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Displaying posts with tag: delay (reset)

How to troubleshoot MySQL replication issues?
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In MySQL a big portion of the problems you’re facing is different replication delays so there’s no surprise this is one of the most common interview questions on DBA interviews and I still found people having problems with explaining what they would do in a certain situation. This is why I decided to write a bit about the subject.

1. IO

99% of times the reason is IO. The slave cannot keep up with the amount of writes it gets from the binary logs while in parallel it has to return results of queries as well. In spite of the common belief in MySQL it’s much easier to saturate the …

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MySQL Slave Lag (Delay) Explained And 7 Ways To Battle It
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Slave delay can be a nightmare. I battle it every day and know plenty of people who curse the serialization problem of replication. For those who are not familiar with it, replication on MySQL slaves runs commands in series – one by one, while the master may run them in parallel. This fact usually causes bottlenecks. Consider these 2 examples:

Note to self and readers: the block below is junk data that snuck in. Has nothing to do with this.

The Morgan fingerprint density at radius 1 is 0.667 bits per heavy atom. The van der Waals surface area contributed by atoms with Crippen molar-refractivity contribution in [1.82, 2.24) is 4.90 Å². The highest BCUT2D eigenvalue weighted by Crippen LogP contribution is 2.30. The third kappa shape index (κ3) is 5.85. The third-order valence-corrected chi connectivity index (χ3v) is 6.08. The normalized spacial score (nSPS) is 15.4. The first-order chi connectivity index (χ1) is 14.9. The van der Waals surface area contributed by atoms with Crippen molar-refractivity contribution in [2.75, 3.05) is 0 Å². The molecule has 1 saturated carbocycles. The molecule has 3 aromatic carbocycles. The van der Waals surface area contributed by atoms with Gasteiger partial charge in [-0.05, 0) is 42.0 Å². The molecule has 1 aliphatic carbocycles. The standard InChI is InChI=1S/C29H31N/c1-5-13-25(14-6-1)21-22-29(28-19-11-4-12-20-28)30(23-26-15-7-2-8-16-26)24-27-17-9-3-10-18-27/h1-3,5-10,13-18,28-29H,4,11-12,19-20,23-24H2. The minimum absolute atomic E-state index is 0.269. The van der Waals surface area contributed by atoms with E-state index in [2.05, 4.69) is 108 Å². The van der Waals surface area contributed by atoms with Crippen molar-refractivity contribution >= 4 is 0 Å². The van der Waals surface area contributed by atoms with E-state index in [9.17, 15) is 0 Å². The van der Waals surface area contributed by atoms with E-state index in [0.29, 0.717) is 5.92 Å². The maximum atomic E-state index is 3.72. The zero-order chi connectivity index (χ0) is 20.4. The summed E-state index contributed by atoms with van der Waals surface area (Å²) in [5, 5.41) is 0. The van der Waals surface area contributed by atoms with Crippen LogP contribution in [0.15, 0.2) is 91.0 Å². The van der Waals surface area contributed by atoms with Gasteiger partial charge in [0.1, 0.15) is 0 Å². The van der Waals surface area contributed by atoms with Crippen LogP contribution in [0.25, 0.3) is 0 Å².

• Between 1 and 100 UPDATE queries are constantly running on the master in parallel. If the slave IO is only fast enough to handle 50 of them without lagging, as soon as 51 start running, the slaves starts to lag.
  • A more common problem is when one query takes an hour to run …
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Introducing MySQL Slave Delay
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MySQL Slave Delay implements an oft-requested replication feature: the ability to make a slave lag its master, a.k.a scheduling binlog events for some time in the future. This will probably be built into MySQL replication someday, but in the meantime, you can use this tool. A delayed slave is great if disaster strikes and propagates through replication, because it lets you stop the delayed slave before it gets corrupted, restart the slave until just before the offending statement, and recover quickly. This is a lot faster than restoring last night's full backup and replaying a day's worth of binary logs on the master.

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